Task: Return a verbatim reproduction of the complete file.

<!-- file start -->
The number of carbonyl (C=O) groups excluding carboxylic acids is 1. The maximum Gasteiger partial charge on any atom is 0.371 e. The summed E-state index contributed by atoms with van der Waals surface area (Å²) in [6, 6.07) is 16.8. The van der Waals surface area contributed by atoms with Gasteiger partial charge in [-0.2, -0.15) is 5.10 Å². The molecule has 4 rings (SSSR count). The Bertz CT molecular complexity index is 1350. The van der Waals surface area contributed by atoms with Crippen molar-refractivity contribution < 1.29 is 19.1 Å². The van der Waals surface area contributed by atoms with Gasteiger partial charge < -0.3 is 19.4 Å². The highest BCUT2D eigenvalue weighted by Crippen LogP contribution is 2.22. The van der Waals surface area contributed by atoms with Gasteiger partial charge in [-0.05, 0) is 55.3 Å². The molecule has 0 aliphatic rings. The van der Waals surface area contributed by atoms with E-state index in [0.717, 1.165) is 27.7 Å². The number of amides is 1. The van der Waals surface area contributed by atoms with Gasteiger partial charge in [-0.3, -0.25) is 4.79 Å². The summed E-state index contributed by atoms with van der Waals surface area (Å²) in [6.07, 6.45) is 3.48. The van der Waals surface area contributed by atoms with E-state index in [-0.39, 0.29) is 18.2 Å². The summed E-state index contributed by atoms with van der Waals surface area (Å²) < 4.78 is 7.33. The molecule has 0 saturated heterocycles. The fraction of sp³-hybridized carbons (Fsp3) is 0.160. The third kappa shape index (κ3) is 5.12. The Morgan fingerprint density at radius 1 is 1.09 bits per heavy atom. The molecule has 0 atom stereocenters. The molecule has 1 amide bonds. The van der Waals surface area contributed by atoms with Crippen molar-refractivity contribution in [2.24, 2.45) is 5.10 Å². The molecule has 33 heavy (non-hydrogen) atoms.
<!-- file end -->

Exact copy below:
The number of carbonyl (C=O) groups excluding carboxylic acids is 1. The maximum Gasteiger partial charge on any atom is 0.371 e. The summed E-state index contributed by atoms with van der Waals surface area (Å²) in [6, 6.07) is 16.8. The van der Waals surface area contributed by atoms with Gasteiger partial charge in [-0.2, -0.15) is 5.10 Å². The molecule has 4 rings (SSSR count). The Bertz CT molecular complexity index is 1350. The van der Waals surface area contributed by atoms with Crippen molar-refractivity contribution < 1.29 is 19.1 Å². The van der Waals surface area contributed by atoms with Gasteiger partial charge < -0.3 is 19.4 Å². The highest BCUT2D eigenvalue weighted by Crippen LogP contribution is 2.22. The van der Waals surface area contributed by atoms with Gasteiger partial charge in [-0.05, 0) is 55.3 Å². The molecule has 0 aliphatic rings. The van der Waals surface area contributed by atoms with E-state index in [0.717, 1.165) is 27.7 Å². The number of amides is 1. The van der Waals surface area contributed by atoms with Gasteiger partial charge in [-0.3, -0.25) is 4.79 Å². The summed E-state index contributed by atoms with van der Waals surface area (Å²) in [6.07, 6.45) is 3.48. The van der Waals surface area contributed by atoms with E-state index in [-0.39, 0.29) is 18.2 Å². The summed E-state index contributed by atoms with van der Waals surface area (Å²) < 4.78 is 7.33. The molecule has 0 saturated heterocycles. The fraction of sp³-hybridized carbons (Fsp3) is 0.160. The third kappa shape index (κ3) is 5.12. The Morgan fingerprint density at radius 1 is 1.09 bits per heavy atom. The molecule has 0 atom stereocenters. The molecule has 1 amide bonds. The van der Waals surface area contributed by atoms with Crippen molar-refractivity contribution in [2.24, 2.45) is 5.10 Å². The molecule has 33 heavy (non-hydrogen) atoms.